Stock options usually have very little downside risk for the recipients. However, many studies have shown that options and other share-based compensation may encourage the current management to be reckless in undertaking new projects, which could have adverse long-term consequences for shareholders in the long run.

!!!Types of Compensation

The three common types of share-based compensation are stock call options, restricted stocks and stock appreciation rights.

!!Stock Call Option

A stock call option is a right, but not an obligation, to buy shares at a predetermined strike (exercise) price. American options can be exercised any time between the date of purchase and the expiration date of the option. European options, on the other hand, are slightly less common and can only be redeemed at the expiration date. When used as part of compensation, these options have a vesting period, however, which usually specifies when employees may exercise their options.

Startups usually are in need of cash reserves. They use stock options to save cash and to attract key employees. These key employees are usually the seasoned executives who are willing to sacrifice at first for the stock price increases later on.

Stock options usually have very little downside risk for the recipients. However, options and other share-based compensation may encourage moral hazard of managers by making them plunge into risky investments to influence share prices. This could have adverse long-term consequences for shareholders, though.

!!Restricted Stock

Companies issue restricted stock to employees, who may sell the stock only after meeting certain criteria, such as a vesting period or certain performance criteria. Usually, restricted stocks are those purchased in unregistered, private sales from the issuing company. Rule 144 identifies more specifically what kind of sales generate restricted stocks. Restricted stock is nontransferable and must be traded in compliance with Rule 144.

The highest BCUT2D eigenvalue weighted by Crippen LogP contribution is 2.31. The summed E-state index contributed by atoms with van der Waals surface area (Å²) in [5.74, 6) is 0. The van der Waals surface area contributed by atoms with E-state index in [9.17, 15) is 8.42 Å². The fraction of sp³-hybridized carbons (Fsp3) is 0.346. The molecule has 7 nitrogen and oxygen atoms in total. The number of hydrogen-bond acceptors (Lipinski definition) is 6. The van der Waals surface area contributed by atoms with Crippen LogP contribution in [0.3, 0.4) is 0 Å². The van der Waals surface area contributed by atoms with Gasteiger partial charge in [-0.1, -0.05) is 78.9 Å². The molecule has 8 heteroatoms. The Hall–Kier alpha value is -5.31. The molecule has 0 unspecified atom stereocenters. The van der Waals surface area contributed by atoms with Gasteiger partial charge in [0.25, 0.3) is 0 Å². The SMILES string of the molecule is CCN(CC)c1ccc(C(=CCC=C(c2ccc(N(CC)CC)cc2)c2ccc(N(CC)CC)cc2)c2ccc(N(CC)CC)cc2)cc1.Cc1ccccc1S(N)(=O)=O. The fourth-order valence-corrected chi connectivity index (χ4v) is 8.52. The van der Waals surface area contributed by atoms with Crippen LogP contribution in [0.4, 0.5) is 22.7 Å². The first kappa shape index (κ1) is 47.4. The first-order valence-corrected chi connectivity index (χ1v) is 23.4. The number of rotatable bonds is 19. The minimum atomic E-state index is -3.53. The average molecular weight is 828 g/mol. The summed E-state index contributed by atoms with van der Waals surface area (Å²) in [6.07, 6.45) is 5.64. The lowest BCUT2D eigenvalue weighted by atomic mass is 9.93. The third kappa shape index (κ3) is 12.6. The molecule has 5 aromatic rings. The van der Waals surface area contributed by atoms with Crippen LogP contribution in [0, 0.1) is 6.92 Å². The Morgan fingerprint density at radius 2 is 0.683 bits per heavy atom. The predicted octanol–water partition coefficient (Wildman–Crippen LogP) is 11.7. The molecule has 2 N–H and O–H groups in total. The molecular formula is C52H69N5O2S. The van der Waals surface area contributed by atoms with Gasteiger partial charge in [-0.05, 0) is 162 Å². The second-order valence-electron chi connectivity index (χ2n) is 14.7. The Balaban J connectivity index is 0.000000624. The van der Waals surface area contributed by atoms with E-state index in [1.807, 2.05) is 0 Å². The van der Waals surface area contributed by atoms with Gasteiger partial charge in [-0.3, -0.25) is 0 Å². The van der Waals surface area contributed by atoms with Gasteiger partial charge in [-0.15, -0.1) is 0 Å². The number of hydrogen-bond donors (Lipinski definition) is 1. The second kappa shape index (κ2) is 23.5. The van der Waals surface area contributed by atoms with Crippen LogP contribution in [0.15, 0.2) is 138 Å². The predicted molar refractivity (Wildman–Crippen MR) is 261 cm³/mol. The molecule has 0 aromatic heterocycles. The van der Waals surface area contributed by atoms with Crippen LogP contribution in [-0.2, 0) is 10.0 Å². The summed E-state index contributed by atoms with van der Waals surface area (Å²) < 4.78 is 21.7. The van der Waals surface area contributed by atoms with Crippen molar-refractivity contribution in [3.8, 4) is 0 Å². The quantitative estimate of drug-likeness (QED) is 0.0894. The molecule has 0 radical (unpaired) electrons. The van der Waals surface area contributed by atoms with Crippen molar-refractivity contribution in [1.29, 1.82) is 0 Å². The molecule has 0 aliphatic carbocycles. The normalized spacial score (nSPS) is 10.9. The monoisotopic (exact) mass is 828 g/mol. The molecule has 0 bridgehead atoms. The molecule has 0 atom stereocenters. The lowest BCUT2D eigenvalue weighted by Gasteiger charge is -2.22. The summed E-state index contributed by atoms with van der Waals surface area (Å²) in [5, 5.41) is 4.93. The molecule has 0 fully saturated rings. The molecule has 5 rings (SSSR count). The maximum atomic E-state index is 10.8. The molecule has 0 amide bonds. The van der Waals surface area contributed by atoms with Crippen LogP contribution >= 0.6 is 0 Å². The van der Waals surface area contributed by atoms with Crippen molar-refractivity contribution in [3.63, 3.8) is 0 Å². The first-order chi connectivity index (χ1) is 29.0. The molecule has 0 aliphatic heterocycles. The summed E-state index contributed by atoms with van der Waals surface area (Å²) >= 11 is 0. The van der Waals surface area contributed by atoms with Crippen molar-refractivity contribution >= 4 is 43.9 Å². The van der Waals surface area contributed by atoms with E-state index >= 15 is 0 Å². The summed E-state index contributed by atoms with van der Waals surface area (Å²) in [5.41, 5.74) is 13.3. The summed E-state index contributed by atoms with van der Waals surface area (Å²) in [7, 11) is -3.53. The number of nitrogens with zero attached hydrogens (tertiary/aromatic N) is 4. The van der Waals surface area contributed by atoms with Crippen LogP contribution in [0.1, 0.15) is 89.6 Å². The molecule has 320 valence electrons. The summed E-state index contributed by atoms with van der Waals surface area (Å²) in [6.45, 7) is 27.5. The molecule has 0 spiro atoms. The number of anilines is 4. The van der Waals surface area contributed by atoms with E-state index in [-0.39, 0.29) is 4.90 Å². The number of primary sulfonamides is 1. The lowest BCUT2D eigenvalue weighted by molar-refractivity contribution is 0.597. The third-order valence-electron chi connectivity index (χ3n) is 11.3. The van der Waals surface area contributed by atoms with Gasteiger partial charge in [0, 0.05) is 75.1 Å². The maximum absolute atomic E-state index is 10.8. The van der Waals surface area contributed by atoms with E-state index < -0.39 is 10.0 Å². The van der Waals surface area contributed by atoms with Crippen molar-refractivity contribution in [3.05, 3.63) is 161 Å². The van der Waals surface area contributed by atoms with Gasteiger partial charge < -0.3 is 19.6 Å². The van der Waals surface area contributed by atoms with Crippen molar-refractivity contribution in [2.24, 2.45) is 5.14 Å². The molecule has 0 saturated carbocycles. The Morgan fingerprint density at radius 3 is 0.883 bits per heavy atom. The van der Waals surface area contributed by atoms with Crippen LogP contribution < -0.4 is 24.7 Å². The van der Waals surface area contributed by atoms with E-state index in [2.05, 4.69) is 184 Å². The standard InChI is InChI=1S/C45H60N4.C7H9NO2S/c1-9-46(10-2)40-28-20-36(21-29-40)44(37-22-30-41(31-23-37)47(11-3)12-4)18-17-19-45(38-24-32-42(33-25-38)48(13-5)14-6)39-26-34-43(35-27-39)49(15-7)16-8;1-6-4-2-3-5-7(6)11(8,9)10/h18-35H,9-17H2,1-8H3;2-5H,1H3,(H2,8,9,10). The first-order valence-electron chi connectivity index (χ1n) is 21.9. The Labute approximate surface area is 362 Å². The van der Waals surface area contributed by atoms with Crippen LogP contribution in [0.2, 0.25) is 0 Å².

SEC Rule 144 is about resale of control and restricted stocks. They typically become available for sale under a graded vesting schedule. From the perspective of existing shareholders, these restricted stocks are less diluting than options.

!!Stock Appreciation Rights (SARs)

Similar to stock call options, Stock Appreciation Rights (SARs) give the participating employees a bonus in cash or shares if the company’s set of shares performs better than expected over a specified period. Sometimes called a ‘plan’, SARs resemble stock call options because the employees benefit if the company’s stock price increases above set price in the award. Depending on the company’s plan, however, SARs differ from call options in that the participating employees are not required to pay the exercise price, but just receive the amount of any increase in stock price either in cash or stocks upon exercising.

!!!Lesson Summary

__Share-based compensation__ serves many purposes. To cash-restrained startups, it could be a supplemental compensation in addition to its being incentive to stay longer with the risky venture. To more mature and established companies, share-based compensation could align the interests of all the players. The popular types are stock call options and restricted stocks.

Considerations of the Investment in Bonds

Monday, March 6th, 2017

!!!Considerations of the Investment in Bonds

In an introductory corporate finance course, you may learn that the relationship between the interest rate and price of a bond is inverse (convex). But, this relationship does not tell us the ”degree” of bond price change with respect to the ”given” interest rate change.

For the standard type of coupon bonds, the cash flows spread out until the maturity date. For this reason, we need to know the effective maturity of the bond on top of the price sensitivity in relation to the interest rate to effectively manage our portfolio.